Reflective leadership

                       Relational leadership

                          Servant leadership

             Support system and networks

               Teamwork and collaboration

                   Transactional leadership

                                Values-based

                        Visionary leadership

(Source: Coded main themes by time stages, n=42)
Note: Red and darker shades represent higher number of mentions.

                                                                                                       Agile leadership in times of crisis | 23
“Principals’ leadership styles generally shifted from an operational
          leadership approach to a more relational approach during the
          second lockdown. As the crisis wore on, principals reported
          becoming more empathetic as they were mindful that the
          pandemic has taken a toll on their staff and students’ mental
          health and wellbeing.”

When asked what leadership approach they would            Principals felt they had an accountability in the wider
prioritise in a COVID normal environment, most noted      community to ensure students receive a quality
that ‘people leadership’ is key. While many principals    education and develop a civic responsibility despite the
already acknowledged this point, the effect of the        pandemic. For example, one principal mentioned that
pandemic heightened this reality in schools and           a key element of leading through a crisis was having
refocused many principals on the importance of            a strong community bond, which would ultimately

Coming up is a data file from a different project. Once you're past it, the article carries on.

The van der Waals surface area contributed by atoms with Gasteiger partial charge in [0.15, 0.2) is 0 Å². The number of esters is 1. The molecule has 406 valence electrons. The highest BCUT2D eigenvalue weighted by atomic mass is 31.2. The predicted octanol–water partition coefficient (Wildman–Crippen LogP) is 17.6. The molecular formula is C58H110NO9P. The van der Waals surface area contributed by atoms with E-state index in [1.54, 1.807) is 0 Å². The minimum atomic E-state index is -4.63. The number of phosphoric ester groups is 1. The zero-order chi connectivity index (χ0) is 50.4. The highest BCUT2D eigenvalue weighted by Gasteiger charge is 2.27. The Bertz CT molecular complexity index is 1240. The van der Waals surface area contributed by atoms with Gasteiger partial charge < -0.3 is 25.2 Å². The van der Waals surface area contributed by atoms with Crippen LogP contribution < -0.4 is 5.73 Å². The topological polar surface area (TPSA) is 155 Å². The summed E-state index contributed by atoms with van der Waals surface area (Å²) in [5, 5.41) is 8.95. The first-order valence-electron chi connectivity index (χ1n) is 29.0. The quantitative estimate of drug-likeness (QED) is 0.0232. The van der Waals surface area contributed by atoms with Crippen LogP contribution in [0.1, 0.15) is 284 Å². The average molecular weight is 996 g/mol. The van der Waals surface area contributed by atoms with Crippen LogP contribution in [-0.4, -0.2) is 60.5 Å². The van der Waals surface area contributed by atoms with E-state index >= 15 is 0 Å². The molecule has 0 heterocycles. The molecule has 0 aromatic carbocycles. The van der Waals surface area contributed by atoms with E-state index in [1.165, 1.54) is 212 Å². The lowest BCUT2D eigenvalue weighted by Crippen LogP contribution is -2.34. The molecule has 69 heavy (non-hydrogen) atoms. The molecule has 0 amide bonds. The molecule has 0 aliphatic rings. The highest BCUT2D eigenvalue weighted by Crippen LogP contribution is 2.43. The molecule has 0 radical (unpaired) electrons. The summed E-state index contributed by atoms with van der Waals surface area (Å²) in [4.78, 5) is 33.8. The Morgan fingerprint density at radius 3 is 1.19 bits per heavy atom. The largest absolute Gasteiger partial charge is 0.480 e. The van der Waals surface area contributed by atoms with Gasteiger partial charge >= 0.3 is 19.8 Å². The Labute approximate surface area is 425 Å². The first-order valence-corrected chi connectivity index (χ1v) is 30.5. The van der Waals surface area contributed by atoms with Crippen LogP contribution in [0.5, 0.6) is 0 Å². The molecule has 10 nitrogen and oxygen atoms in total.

people leadership. They were keen to maintain the         support a school to continue to grow.
communication structures and strong bonds they
had strengthened among their staff and stakeholders       Other principals noted that having to adapt to changing
during the pandemic. They also intend to actively         conditions during the pandemic also influenced their
incorporate stakeholders’ voices in their school’s        perception and leadership practices. For example,
strategic decision making.                                the majority reported growing more confident in
                                                          leading their school communities. At the same time,
For many principals, the perception of their role         their expectations of themselves became arguably
shifted from being a leader of a school to a leader of    more realistic and reasonable upon recognising their
their community.                                          individual strengths and constraints. As a result, some
                                                          principals experienced a high level of personal growth,
" We certainly pushed a few things to the sidelines and   reporting that they became more empathetic, more
just focused as much as we could on teaching and          conscious of their leadership style and more accepting
learning, and building connections with the community."   of things outside of their control.

Most principals increased their focus on                    "…we just haven't got where I'd hoped we might be
understanding community needs and involving                 with that, but that's fine."
them in the actual planning process. Principals
also recognised the importance of building and              "…it’s been an insane year, but also, in terms of
maintaining strong relationships within the school          personal growth and professional growth, the
community and beyond. Some schools continued to             most valuable."
conduct cultural festivals in COVID-safe environments
to further establish the school’s presence in the
community, maintain tradition and provide a social
and emotional uplift for students and staff.

                                                                                   Agile leadership in times of crisis | 24
Leadership styles throughout the pandemic

Given that leadership is a fluid construct, principals          "I think my leadership was evolving anyway, but this
had to adopt different leadership styles throughout             has probably accelerated a few things. I’ve tried to
the pandemic. While every principal’s experience was            have a more humanistic approach to my leadership in